Oscar Wilde Influence One of the most difficult obstacles a playwright has to overcome is finding a way to engage and interest their audience to their piece. Often having to deal with such problems such as boredom, inattentiveness, or just a general lack of interest, playwrights often invent dramatic devices that entice and entertain their audiences. An example of this is the character Lane in Oscar Wildes “The Importance of Being Earnest.” Not only does he portray what the public sentiment is like, he also offers a channel for Wilde to portray the handling of the “lower orders” by the English upper class. Lane, as any good servant should be, is loyal and trustworthy towards his master Algernon. Lane dutifully obliges to his masters requests, and even defends Algernon when he gets in trouble.
For example, when discussing with Lady Bracknell the subject of the missing cucumber sandwiches, Lane quickly replies, “There were no cucumbers in the markets this morning,..I went down twice.” The reader and the audience are both wise to this ploy. Lanes character also serves a very interesting dramatic function in this piece, in that he serves as a facilitator for Wilde to comment on social perceptions of not only marriage, but of the lower classes as a whole. Before the audience is introduced to Jack, Algernon comments, “Lanes views on marriage seem somewhat lax. Really, if the lower orders dont set us a good example, what on earth is the use of them? They seem, as a class, to have absolutely no sense of moral responsibility.” This is a rather bold statement, and it relates to the piece in that it portrays”aristocratic” sentiment towards marriage and society. It also serves a function in portraying that aristocratic sentiment is not always the correct one.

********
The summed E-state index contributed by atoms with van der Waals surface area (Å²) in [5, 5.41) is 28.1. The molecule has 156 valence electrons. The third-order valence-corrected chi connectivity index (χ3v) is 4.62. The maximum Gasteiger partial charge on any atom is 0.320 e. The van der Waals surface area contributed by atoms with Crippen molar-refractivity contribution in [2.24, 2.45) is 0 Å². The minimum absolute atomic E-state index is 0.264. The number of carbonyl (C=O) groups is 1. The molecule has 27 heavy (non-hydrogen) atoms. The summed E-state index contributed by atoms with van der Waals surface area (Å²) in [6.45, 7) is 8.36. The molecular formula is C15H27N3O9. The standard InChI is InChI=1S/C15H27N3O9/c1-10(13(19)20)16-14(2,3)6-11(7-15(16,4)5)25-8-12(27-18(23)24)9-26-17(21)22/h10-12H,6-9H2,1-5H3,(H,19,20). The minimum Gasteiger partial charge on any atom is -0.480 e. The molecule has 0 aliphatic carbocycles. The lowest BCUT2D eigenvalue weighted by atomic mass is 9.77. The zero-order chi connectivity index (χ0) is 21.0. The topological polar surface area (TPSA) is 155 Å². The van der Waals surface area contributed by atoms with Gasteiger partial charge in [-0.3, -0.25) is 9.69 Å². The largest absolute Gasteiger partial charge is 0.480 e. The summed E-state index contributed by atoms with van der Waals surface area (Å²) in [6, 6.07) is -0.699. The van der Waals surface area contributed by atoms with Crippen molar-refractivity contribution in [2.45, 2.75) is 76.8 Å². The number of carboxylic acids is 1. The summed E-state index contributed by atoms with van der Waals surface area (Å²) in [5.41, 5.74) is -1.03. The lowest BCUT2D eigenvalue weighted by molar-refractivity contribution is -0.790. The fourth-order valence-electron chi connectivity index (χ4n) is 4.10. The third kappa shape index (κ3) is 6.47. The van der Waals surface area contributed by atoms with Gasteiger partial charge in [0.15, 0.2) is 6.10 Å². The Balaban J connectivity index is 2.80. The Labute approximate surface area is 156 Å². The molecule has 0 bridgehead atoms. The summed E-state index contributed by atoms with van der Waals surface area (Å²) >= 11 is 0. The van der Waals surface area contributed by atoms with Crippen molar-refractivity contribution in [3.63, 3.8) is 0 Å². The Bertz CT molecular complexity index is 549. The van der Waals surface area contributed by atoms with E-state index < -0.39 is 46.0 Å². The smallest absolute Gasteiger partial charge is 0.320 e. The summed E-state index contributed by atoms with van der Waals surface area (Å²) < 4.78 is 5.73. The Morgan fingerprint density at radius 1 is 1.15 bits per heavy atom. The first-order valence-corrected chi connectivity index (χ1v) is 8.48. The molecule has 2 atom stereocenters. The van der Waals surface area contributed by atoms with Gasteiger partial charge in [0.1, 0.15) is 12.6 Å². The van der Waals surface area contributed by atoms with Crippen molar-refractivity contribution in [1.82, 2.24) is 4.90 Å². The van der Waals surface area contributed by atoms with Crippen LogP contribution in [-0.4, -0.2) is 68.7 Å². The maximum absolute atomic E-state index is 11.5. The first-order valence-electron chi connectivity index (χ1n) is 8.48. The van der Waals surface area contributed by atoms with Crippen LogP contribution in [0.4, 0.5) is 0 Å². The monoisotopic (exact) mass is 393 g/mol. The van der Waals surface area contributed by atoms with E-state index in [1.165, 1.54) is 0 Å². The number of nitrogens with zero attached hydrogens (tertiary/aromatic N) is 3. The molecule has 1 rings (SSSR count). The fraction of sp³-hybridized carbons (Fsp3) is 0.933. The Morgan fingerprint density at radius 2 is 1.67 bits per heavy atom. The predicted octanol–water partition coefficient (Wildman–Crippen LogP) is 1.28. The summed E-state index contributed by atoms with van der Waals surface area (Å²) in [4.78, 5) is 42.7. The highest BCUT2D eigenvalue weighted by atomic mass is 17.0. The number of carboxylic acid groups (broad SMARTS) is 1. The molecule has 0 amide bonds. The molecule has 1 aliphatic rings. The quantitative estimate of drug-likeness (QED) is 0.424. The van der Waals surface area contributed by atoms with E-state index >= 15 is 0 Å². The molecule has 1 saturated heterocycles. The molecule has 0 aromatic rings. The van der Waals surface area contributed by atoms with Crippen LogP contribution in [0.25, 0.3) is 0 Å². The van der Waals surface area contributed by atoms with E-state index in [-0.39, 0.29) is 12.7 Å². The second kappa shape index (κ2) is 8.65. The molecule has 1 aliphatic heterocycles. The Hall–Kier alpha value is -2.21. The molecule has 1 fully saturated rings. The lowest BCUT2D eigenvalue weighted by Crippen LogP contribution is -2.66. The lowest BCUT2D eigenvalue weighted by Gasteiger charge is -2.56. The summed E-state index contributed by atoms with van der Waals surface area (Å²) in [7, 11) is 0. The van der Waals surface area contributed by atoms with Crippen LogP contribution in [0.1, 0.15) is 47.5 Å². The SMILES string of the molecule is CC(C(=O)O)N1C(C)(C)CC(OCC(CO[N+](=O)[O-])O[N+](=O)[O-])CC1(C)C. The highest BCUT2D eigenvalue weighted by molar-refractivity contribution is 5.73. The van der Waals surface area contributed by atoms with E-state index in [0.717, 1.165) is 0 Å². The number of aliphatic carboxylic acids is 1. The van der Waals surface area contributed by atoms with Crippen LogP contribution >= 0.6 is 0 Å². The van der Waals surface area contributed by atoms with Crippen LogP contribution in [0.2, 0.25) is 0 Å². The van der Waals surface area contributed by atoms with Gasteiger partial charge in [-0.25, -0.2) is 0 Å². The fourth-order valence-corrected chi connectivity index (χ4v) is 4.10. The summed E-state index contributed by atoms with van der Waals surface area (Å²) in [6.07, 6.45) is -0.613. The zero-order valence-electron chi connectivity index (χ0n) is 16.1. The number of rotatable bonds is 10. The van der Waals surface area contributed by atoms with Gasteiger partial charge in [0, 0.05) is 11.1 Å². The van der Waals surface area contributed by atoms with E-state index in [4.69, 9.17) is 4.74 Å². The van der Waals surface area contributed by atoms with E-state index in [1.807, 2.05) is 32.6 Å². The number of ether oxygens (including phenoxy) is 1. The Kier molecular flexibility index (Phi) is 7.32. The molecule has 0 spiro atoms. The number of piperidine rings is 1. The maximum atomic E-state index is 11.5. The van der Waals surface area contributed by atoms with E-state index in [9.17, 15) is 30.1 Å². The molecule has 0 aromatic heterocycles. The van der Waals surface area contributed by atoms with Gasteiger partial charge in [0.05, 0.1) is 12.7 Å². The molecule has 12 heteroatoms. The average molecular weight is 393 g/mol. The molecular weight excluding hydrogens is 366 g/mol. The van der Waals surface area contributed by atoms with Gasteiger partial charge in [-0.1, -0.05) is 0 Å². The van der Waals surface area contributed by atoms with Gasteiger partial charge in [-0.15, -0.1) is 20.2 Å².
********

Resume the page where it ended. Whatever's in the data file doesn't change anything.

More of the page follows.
The comment shows more that this elitist sentiment is skewed, and out of touch with reality. If it were correct that Lane had no sense of moral responsibility, he probably would not have saved his master from inevitable shame later in the act. While doing this produces some humor in the audience, it is interesting to note that Algernons perceptions of his servant are so different from how Lane is portrayed in the piece. Lane allows the audience to see how warped high-class perceptions are of society. In the end, Lane is less of a servant to Algernon, and more of a servant to the audience, for he allows them to see things the way they really are in society.